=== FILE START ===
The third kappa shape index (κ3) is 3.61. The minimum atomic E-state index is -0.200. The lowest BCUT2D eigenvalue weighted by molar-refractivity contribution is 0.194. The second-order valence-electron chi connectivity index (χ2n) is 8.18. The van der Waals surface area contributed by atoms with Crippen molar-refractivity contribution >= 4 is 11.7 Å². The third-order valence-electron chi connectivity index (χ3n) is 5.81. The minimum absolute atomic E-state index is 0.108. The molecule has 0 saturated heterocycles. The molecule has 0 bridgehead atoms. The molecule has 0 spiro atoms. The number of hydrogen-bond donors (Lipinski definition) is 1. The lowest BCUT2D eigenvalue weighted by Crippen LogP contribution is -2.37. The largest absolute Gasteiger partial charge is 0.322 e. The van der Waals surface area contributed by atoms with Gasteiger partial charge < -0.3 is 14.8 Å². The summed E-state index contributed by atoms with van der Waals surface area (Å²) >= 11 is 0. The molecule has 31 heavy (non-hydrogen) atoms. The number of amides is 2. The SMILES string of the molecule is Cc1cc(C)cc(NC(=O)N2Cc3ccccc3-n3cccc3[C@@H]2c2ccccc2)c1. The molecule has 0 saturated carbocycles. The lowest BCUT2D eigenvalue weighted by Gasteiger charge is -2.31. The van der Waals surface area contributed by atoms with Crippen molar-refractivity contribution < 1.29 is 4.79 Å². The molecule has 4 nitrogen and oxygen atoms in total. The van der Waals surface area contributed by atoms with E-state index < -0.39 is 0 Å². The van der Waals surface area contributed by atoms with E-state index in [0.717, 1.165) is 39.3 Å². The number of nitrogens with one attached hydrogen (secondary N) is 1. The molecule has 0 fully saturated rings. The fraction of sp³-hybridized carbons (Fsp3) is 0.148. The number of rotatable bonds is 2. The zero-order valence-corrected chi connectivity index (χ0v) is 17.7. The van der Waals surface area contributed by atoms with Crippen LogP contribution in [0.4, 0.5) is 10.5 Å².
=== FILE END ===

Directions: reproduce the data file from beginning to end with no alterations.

The third kappa shape index (κ3) is 3.61. The minimum atomic E-state index is -0.200. The lowest BCUT2D eigenvalue weighted by molar-refractivity contribution is 0.194. The second-order valence-electron chi connectivity index (χ2n) is 8.18. The van der Waals surface area contributed by atoms with Crippen molar-refractivity contribution >= 4 is 11.7 Å². The third-order valence-electron chi connectivity index (χ3n) is 5.81. The minimum absolute atomic E-state index is 0.108. The molecule has 0 saturated heterocycles. The molecule has 0 bridgehead atoms. The molecule has 0 spiro atoms. The number of hydrogen-bond donors (Lipinski definition) is 1. The lowest BCUT2D eigenvalue weighted by Crippen LogP contribution is -2.37. The largest absolute Gasteiger partial charge is 0.322 e. The van der Waals surface area contributed by atoms with Gasteiger partial charge < -0.3 is 14.8 Å². The summed E-state index contributed by atoms with van der Waals surface area (Å²) >= 11 is 0. The molecule has 31 heavy (non-hydrogen) atoms. The number of amides is 2. The SMILES string of the molecule is Cc1cc(C)cc(NC(=O)N2Cc3ccccc3-n3cccc3[C@@H]2c2ccccc2)c1. The molecule has 0 saturated carbocycles. The lowest BCUT2D eigenvalue weighted by Gasteiger charge is -2.31. The van der Waals surface area contributed by atoms with Crippen molar-refractivity contribution < 1.29 is 4.79 Å². The molecule has 4 nitrogen and oxygen atoms in total. The van der Waals surface area contributed by atoms with E-state index < -0.39 is 0 Å². The van der Waals surface area contributed by atoms with E-state index in [0.717, 1.165) is 39.3 Å². The number of nitrogens with one attached hydrogen (secondary N) is 1. The molecule has 0 fully saturated rings. The fraction of sp³-hybridized carbons (Fsp3) is 0.148. The number of rotatable bonds is 2. The zero-order valence-corrected chi connectivity index (χ0v) is 17.7. The van der Waals surface area contributed by atoms with Crippen LogP contribution in [0.4, 0.5) is 10.5 Å².